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Highly grateful for your help/steers on the following question (at the end):

Take the infinite product:

$$\displaystyle T(s) = \prod _{n=2}^{\infty } \left( \dfrac{{n}^{s}} {{n}^{s}-1}\right)$$

for $\Re(s) > 1$ it is equal to:

$$\displaystyle \prod _{primes}^{\infty } \left( \dfrac{{p}^{s}} {{p}^{s}-1}\right) * \prod _{composites}^{\infty } \left( \dfrac{{c}^{s}} {{c}^{s}-1}\right)$$

I.e. the Euler-product (equal to $\zeta(s)$) multiplied by its composite "equivalent" ( excluding 1 since that is a bit of a strange composite anyway).

Why my interest? I wanted to learn more about the composite infinite product (and see if it had a 'zeta' like version). Soon became clear to me that the only way to learn more about this product, is to concentrate on $T(s)$ and then divide it by $\zeta(s)$.

I searched the web but there is hardly anything known about $T(s)$. F.i. Wolfram math only shows (formula 20) two different solutions (note: both need to be raised to $^{-1}$ to get $T(s)$ !) for odd and even integers and by reading through some arxiv math pre-prints the best I could find was a single, but still integer only formula that is:

$$\prod _{k=1}^{s-1}\Gamma \left( 2- {{\rm e}} ^{{\frac {2 i \pi k}{s}}} \right), ( \Re(s) > 1, s \in \mathbb{N})$$

I then decided to explore ways to extend the domain for $s$ and derived the following formula:

$$\displaystyle \ln \left( T\left( s \right) \right) = \ln \prod_{n=2}^{\infty } \left( \left( -1+{n}^{-s} \right) ^{-1} \right) = \sum_{n=2}^{\infty } \ln \left( \left( 1-{n}^{-s} \right) ^{-1} \right)$$

$$\displaystyle = \sum_{m=1}^\infty \sum_{n=2}^{\infty } \frac{1}{mn^{ms}} = \sum_{n=1}^\infty \frac{\zeta(n s)-1}{n}$$

And this brings us to:

$$ T(s)={\rm e}^{\left( \displaystyle \sum_{n=1}^\infty \frac{\zeta(n s)-1}{n} \right)}$$

Yep, there's always a $\zeta(s)$ hiding around the corner somewhere...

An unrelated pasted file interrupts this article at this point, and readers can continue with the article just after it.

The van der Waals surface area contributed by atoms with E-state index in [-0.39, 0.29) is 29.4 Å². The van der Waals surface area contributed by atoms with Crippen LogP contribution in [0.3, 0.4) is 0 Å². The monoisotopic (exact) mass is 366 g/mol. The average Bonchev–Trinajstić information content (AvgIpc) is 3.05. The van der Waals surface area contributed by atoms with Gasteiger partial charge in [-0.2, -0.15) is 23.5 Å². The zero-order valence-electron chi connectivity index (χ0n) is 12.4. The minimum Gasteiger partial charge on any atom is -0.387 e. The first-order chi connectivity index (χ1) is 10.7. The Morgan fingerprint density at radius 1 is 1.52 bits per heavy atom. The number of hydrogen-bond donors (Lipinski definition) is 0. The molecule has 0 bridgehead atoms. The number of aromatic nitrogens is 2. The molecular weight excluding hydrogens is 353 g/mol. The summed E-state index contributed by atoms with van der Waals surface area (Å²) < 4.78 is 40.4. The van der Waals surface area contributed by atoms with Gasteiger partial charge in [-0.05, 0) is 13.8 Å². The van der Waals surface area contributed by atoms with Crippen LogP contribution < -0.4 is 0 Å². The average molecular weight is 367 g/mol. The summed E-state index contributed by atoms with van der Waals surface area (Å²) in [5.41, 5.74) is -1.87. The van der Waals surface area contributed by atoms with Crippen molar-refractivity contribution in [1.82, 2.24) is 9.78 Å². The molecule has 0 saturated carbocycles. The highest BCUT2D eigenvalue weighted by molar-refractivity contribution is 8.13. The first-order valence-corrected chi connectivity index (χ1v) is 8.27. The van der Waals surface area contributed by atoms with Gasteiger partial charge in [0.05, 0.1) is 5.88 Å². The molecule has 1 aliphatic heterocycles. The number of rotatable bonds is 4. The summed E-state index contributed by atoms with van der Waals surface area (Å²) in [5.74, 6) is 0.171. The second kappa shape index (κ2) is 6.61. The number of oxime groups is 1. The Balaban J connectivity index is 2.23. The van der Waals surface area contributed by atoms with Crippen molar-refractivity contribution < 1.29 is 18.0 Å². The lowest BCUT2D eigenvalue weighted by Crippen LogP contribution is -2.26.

So, let's see what the plot looks like for $s>0$ ($T(s)$ diverges for $s<0$).

$T(s)=\displaystyle {\rm e}^{\left( \displaystyle \sum_{n=1}^\infty \frac{\zeta(n s)-1}{n} \right)} \text{ blue}$

$\displaystyle \zeta(s) = \prod _{primes}^{\infty } \left( \dfrac{{p}^{s}} {{p}^{s}-1}\right) \text{purple}$

$\displaystyle \frac{T(s)}{\zeta(s)} = \prod _{composites}^{\infty } \left( \dfrac{{c}^{s}} {{c}^{s}-1} \right) \text{ brownish}$

graph

For $s>1$ I could numerically solve the following equation:

$$\displaystyle \prod _{primes}^{\infty } \left( \dfrac{{p}^{s}} {{p}^{s}-1}\right) = \prod _{composites}^{\infty } \left( \dfrac{{c}^{s}} {{c}^{s}-1} \right)$$

giving this interesting number $s = 1.397737620...$ (there is only one for $\Re(s) > 1$ )

I obviously took a deep dive with this number on Google and Plouffe's inverter, but have not found anything 'beautiful' or related to other constants as yet.

Then the domain $0 < s < 1$. It is easy to see in the graph that $T(s)$, and therefore also $\dfrac{T(s)}{\zeta(s)}$, have 'trivial' poles for $s= \dfrac{1}{k}, k \in \mathbb{N}$ that are induced by the fact that for each $s= \dfrac{1}{k}$ there always is a $n s = 1$ that makes at least one term in the infinite sum equal to the pole $\zeta(1)$ (hence the whole sum turns into a pole).

But I'm actually mostly intrigued by what happens under the x-axis and especially where:

$$\zeta(s) = \dfrac{T(s)}{\zeta(s)}$$ or

$$|\zeta(s)| = {\rm e}^{\displaystyle \left(\frac12 \sum_{n=1}^\infty \frac{\zeta(n s)-1}{n} \right)}$$.

If I have done my analysis correctly, this result would imply that there are an infinite number of values for $0 < s < 1$, where the (analytically continued) infinite products of primes and composites are equal (since $\zeta(s)$ remains negative between $0 < s < 1$ and there are an infinite number of poles separating the intersection points). And that would imply/reveal an infinite amount of tiny bits of information about how the primes 'grow like weed between the composites'.

Of course I checked $T(s)$ also for $s \in \mathbb{C}$, however, any graph I've produced sofar for $s=a+bi$ of $T(s)={\rm e}^{\left(\displaystyle \sum_{n=1}^\infty \frac{\zeta(n s)-1}{n} \right)}$ did not reveal any non-trivial zeroes (nope, not even at $a=\frac12$...), although the curves do seem to be trending towards a large number of very chaotically distributed zeroes when $a \rightarrow 0$.